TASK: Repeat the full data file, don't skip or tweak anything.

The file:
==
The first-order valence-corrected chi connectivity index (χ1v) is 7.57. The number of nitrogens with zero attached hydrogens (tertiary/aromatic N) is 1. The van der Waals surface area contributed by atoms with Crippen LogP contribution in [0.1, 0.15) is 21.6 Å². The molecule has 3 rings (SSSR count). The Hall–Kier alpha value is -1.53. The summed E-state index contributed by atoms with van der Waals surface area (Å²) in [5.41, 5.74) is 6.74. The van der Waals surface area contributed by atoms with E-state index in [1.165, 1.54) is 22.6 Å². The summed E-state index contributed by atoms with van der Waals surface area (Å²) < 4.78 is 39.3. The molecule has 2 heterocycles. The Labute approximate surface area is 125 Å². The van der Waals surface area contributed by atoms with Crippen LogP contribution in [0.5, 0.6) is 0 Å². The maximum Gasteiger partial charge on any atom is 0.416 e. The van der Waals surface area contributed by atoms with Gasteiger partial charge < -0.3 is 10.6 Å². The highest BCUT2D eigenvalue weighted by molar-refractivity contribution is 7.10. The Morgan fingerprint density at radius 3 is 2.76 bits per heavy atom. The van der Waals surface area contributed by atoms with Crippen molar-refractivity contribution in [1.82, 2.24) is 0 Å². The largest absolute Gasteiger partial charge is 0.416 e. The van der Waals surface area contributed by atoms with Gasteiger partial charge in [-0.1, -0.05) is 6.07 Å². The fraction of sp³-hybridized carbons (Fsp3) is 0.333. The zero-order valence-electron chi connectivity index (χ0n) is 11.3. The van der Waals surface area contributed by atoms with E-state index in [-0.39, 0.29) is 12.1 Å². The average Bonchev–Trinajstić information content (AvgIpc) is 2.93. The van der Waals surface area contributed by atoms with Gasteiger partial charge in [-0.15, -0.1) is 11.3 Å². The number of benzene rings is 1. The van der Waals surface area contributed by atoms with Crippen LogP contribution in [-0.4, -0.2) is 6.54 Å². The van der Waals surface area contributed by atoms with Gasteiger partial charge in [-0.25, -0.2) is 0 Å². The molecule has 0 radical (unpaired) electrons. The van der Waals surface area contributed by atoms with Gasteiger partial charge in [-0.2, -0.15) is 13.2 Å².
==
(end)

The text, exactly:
The first-order valence-corrected chi connectivity index (χ1v) is 7.57. The number of nitrogens with zero attached hydrogens (tertiary/aromatic N) is 1. The van der Waals surface area contributed by atoms with Crippen LogP contribution in [0.1, 0.15) is 21.6 Å². The molecule has 3 rings (SSSR count). The Hall–Kier alpha value is -1.53. The summed E-state index contributed by atoms with van der Waals surface area (Å²) in [5.41, 5.74) is 6.74. The van der Waals surface area contributed by atoms with E-state index in [1.165, 1.54) is 22.6 Å². The summed E-state index contributed by atoms with van der Waals surface area (Å²) < 4.78 is 39.3. The molecule has 2 heterocycles. The Labute approximate surface area is 125 Å². The van der Waals surface area contributed by atoms with Crippen LogP contribution in [0.5, 0.6) is 0 Å². The maximum Gasteiger partial charge on any atom is 0.416 e. The van der Waals surface area contributed by atoms with Gasteiger partial charge < -0.3 is 10.6 Å². The highest BCUT2D eigenvalue weighted by molar-refractivity contribution is 7.10. The Morgan fingerprint density at radius 3 is 2.76 bits per heavy atom. The van der Waals surface area contributed by atoms with Crippen molar-refractivity contribution in [1.82, 2.24) is 0 Å². The largest absolute Gasteiger partial charge is 0.416 e. The van der Waals surface area contributed by atoms with Gasteiger partial charge in [-0.1, -0.05) is 6.07 Å². The fraction of sp³-hybridized carbons (Fsp3) is 0.333. The zero-order valence-electron chi connectivity index (χ0n) is 11.3. The van der Waals surface area contributed by atoms with E-state index in [-0.39, 0.29) is 12.1 Å². The average Bonchev–Trinajstić information content (AvgIpc) is 2.93. The van der Waals surface area contributed by atoms with Gasteiger partial charge in [-0.15, -0.1) is 11.3 Å². The number of benzene rings is 1. The van der Waals surface area contributed by atoms with Crippen LogP contribution in [-0.4, -0.2) is 6.54 Å². The van der Waals surface area contributed by atoms with Gasteiger partial charge in [-0.25, -0.2) is 0 Å². The molecule has 0 radical (unpaired) electrons. The van der Waals surface area contributed by atoms with Gasteiger partial charge in [-0.2, -0.15) is 13.2 Å².